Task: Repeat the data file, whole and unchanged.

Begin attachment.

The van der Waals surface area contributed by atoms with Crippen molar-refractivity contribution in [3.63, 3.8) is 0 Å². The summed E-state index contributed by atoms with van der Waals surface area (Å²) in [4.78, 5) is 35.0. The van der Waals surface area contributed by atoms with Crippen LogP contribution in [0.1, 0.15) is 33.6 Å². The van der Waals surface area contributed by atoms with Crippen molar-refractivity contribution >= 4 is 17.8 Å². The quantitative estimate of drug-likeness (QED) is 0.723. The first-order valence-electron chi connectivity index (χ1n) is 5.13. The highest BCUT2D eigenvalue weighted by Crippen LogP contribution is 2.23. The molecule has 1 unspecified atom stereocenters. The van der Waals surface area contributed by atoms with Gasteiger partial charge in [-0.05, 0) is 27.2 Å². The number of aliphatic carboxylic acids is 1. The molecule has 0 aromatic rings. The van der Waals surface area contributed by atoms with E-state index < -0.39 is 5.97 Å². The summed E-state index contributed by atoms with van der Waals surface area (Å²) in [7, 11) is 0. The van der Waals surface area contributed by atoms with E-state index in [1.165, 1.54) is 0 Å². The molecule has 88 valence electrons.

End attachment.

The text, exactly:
The van der Waals surface area contributed by atoms with Crippen molar-refractivity contribution in [3.63, 3.8) is 0 Å². The summed E-state index contributed by atoms with van der Waals surface area (Å²) in [4.78, 5) is 35.0. The van der Waals surface area contributed by atoms with Crippen LogP contribution in [0.1, 0.15) is 33.6 Å². The van der Waals surface area contributed by atoms with Crippen molar-refractivity contribution >= 4 is 17.8 Å². The quantitative estimate of drug-likeness (QED) is 0.723. The first-order valence-electron chi connectivity index (χ1n) is 5.13. The highest BCUT2D eigenvalue weighted by Crippen LogP contribution is 2.23. The molecule has 1 unspecified atom stereocenters. The van der Waals surface area contributed by atoms with Gasteiger partial charge in [-0.05, 0) is 27.2 Å². The number of aliphatic carboxylic acids is 1. The molecule has 0 aromatic rings. The van der Waals surface area contributed by atoms with E-state index < -0.39 is 5.97 Å². The summed E-state index contributed by atoms with van der Waals surface area (Å²) in [7, 11) is 0. The van der Waals surface area contributed by atoms with E-state index in [1.165, 1.54) is 0 Å². The molecule has 88 valence electrons.